Live in Front of a Studio Audience was a new, delightful take on nostalgia: EW review
Live in Front of a Studio Audience
- TV Show
Finally, a TV event for those of us who aren’t into musical theater. Though there was one stand-out song (all hail Queen JHud!), Live in Front of a Studio Audience: Norman Lear’s All in the Family and The Jeffersons was a loving, celebratory exercise in the art of situation comedy — a production by TV nerds for TV nerds.
The 90-minute special opened with Lear himself, dapper and trim at 96 years old, sitting in Archie Bunker’s beat-up brown perch, perhaps the most famous armchair in television history. Just as CBS originally ran a warning in front of the first episode of All in the Family, Lear gently reminded viewers that “the language and themes from almost 50 years ago can still be jarring today.” Both All in the Family and its spin-off The Jeffersons are exalted in the television history books as shows that Broke Boundaries in the 1970s — talking openly about racial tensions, class divides, sexism, religion, and other not-yet-ready-for-prime-time topics. One of the many worries about revisiting these or other classic comedies today, nearly half a century later, is that the jokes will feel musty and tame — or worse, in these easily-triggered times, problematic.
And indeed, there was a ripple of nervous laughter from the studio audience when Archie (Woody Harrelson) referred to one of the Bunkers’ African-American neighbors as “colored.” In the episode, “Henry’s Farewell” from season 4, Archie bristles at the idea of attending a goodbye party for Henry Jefferson (Anthony Anderson), because he and Henry’s brother George Jefferson (Jamie Foxx), don’t get along. When his daughter Gloria (Ellie Kemper) reminds him that the Jeffersons are some of their “closest friends,” Archie scoffs, “Their closest friends are still shrinking heads in Africa!” That’s a gasp-out-loud line in any era, and it elicited a low hum of uneasiness from Studio Audience’s studio audience. But the tension was temporary, as Lear intended. All in the Family always sought “to throw a humorous spotlight on our frailties, prejudices, and concerns,” as CBS’s original warning told viewers in 1971. Once the 2019 audience, at home and in the studio, got over the initial shock of Archie’s insensitive vulgarity, they (and we) realized it was ok to relax a little, and laugh. (Of course, had ABC not bleeped the n-word, which was uttered twice in the Jeffersons episode, that relaxed mood would have been summarily shattered.)
What host and executive producer Jimmy Kimmel brought to Live in Front of a Studio Audience, besides a Gen X fanboy’s love of Lear’s signature humor, was a raft of famous friends to play the 17 characters required for both episodes. For an ensemble comprised entirely of stunt-cast celebrities, Studio Audience had a remarkable success rate. As Bunker, Harrelson delivered a solid Carroll O’Connor impression, though sometimes his accent veered into Queens-by-way-of-Hyannis-Port territory. Marisa Tomei was a sheer delight as Edith Bunker; her performance was part warm homage to Jean Stapleton’s quavery brilliance, and part reminder to every TV executive watching that she has an Oscar, thank you very much.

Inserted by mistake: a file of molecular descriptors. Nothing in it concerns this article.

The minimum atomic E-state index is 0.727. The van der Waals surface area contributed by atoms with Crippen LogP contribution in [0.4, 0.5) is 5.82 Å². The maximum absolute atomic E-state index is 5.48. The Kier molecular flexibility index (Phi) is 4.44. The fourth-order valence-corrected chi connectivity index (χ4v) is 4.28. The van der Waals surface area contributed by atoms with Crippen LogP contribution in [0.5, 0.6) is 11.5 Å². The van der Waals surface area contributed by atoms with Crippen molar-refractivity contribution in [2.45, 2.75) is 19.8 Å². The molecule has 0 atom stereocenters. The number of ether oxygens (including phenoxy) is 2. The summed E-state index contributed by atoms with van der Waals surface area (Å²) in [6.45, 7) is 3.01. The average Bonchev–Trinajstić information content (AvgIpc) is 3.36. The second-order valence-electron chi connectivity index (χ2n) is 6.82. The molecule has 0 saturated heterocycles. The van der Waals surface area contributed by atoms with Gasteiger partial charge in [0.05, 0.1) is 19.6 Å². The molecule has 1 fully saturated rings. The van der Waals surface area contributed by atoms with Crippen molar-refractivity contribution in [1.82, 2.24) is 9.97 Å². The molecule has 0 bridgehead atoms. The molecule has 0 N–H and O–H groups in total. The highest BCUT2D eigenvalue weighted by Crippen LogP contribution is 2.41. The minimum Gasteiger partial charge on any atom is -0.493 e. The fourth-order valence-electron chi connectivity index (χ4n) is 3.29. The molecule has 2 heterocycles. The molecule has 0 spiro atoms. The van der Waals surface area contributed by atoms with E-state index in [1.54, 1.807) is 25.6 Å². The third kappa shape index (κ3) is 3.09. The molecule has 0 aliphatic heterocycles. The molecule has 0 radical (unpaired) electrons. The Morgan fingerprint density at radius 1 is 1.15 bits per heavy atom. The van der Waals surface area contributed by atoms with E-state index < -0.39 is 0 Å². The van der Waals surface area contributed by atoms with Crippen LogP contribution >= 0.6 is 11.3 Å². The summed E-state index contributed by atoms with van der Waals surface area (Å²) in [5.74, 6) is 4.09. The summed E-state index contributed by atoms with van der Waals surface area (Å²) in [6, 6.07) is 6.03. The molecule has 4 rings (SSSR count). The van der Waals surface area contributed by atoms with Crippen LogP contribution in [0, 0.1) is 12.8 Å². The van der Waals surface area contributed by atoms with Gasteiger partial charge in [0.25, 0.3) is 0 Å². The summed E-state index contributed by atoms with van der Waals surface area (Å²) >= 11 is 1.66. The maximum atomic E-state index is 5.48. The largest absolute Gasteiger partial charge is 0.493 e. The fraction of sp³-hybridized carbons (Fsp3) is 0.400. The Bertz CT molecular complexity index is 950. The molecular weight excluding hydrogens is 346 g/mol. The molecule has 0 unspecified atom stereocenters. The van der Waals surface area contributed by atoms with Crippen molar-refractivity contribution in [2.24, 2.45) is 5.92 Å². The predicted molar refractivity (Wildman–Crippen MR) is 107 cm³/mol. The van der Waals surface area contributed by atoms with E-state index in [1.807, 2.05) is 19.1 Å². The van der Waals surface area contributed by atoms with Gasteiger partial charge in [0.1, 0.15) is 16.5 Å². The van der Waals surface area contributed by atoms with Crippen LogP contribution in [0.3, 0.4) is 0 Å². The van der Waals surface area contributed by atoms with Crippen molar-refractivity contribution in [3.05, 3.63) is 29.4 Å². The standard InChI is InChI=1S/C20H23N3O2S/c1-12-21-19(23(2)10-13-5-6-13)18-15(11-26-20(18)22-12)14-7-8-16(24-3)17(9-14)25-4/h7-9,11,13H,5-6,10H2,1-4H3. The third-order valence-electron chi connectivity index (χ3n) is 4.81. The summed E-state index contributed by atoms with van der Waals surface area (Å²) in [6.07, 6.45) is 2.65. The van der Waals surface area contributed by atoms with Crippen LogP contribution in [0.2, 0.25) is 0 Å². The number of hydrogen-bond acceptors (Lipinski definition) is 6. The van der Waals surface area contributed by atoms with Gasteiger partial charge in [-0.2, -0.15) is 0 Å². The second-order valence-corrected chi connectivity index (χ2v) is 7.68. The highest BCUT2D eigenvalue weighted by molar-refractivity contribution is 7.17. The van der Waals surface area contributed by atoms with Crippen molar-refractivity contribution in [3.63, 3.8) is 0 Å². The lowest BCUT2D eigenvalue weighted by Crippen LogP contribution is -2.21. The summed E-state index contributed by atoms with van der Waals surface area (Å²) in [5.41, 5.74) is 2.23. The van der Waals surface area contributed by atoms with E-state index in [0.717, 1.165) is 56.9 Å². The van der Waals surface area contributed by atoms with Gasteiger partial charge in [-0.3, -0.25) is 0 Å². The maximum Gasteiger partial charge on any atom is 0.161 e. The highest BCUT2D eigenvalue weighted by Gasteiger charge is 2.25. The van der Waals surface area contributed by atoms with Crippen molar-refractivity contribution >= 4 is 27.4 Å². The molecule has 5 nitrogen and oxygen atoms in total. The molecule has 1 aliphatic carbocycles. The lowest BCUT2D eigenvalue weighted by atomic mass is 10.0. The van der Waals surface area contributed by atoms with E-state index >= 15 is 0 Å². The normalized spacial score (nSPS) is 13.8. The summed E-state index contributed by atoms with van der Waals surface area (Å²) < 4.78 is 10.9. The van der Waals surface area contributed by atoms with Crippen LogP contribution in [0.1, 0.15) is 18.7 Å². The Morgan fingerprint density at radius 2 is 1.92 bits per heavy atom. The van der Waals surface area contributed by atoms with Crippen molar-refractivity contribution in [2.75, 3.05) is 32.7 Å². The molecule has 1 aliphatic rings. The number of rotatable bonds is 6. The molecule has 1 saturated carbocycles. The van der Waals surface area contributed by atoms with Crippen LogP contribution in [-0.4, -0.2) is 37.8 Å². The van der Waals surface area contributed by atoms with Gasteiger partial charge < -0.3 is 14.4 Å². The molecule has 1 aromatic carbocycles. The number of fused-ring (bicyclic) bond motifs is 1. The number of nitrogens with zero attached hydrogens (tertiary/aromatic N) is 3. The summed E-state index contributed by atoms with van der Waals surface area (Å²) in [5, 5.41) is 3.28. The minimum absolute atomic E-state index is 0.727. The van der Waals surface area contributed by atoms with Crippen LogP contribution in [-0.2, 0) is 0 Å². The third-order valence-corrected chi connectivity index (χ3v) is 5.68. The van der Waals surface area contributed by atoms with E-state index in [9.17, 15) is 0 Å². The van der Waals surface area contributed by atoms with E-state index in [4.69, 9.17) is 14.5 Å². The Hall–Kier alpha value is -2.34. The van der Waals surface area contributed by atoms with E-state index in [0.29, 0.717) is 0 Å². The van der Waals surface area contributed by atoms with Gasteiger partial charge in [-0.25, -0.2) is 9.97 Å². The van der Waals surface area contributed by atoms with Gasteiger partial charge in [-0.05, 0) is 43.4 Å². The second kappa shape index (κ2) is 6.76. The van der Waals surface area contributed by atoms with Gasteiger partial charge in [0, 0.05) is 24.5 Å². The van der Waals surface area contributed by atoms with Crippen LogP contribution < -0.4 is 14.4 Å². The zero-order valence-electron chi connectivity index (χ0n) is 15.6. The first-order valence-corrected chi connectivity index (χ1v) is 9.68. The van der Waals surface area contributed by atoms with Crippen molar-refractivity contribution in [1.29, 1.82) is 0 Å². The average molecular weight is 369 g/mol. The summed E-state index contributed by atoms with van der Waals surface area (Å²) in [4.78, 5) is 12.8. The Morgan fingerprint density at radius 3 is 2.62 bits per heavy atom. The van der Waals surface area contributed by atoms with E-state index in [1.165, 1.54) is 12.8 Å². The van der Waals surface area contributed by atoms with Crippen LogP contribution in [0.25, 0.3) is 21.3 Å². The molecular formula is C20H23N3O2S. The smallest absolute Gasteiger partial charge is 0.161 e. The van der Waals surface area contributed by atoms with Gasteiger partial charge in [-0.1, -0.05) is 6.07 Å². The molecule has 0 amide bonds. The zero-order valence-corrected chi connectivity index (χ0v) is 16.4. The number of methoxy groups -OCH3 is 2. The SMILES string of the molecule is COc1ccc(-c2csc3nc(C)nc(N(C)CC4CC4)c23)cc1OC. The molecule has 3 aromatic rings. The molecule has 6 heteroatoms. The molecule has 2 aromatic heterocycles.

Knowing that many viewers likely weren’t familiar with either sitcom, Lear and Kimmel wisely chose to pair “Henry’s Farewell,” the All in the Family episode that first introduced George Jefferson, with the pilot for The Jeffersons, “A Friend in Need.” Jamie Foxx, who stepped into Sherman Hemsley’s snug three-piece suits as George, made the most of his grand entrance in the first episode. Wiggling and waggling his head in an exaggerated tribute to Hemsley’s trademark mannerisms, barging through Archie’s front door in a fine replica of George’s cock-of-the-walk strut, the In Living Color vet brought an electric sketch-comedy energy to his performance. So what if it was more impression than interpretation? Foxx gave the people what they wanted — including the viral flub we were all waiting for. (“It’s live!” he barked after messing up a line.)
In contrast, Wanda Sykes — as Louise “Weezy” Jefferson — chose to play her character as Weezy, not “Isabel Sanford as Weezy.” The episode centered on George and Louise’s debate over hiring a maid for their new deeee-lux apartment in the sky: George tells Louise she deserves to have the help, but she’s still uneasy about their recent change in social status. “I’ve had a lifetime of being poor,” she sighs. Sykes has a fierce, no-nonsense edge that fits well with George’s give-as-good-as-she-gets wife, and the comedian layered her take on Weezy with an undercurrent of anxiety that deepened the resonance of the story.
Live in Front of a Studio Audience was packed with fun novelties — how often do you see Kerry Washington (as The Jefferson’s Helen) and Will Ferrell (as Helen’s husband Tom) dueting on Irving Berlin’s “I’ve Got the Sun in the Morning”? — but I think my favorite came at the very end when Weezy opened the door to reveal original Jeffersons star, Marla Gibbs. The 87-year-old actress, who played the Jefferson’s sharp-tongued maid Florence, reprised her role for ABC’s live event — and she was greeted, as any legend should be, by a thunderous wall of applause. Even Sykes herself, standing at the door and holding, waiting for the crowd to quiet down, could not contain her glee. In that moment Sykes was — like all of us at home — a fan, thrilling at the sight of an actress and a character she loved. Television doesn’t get more unifying than that. B+
Live in Front of a Studio Audience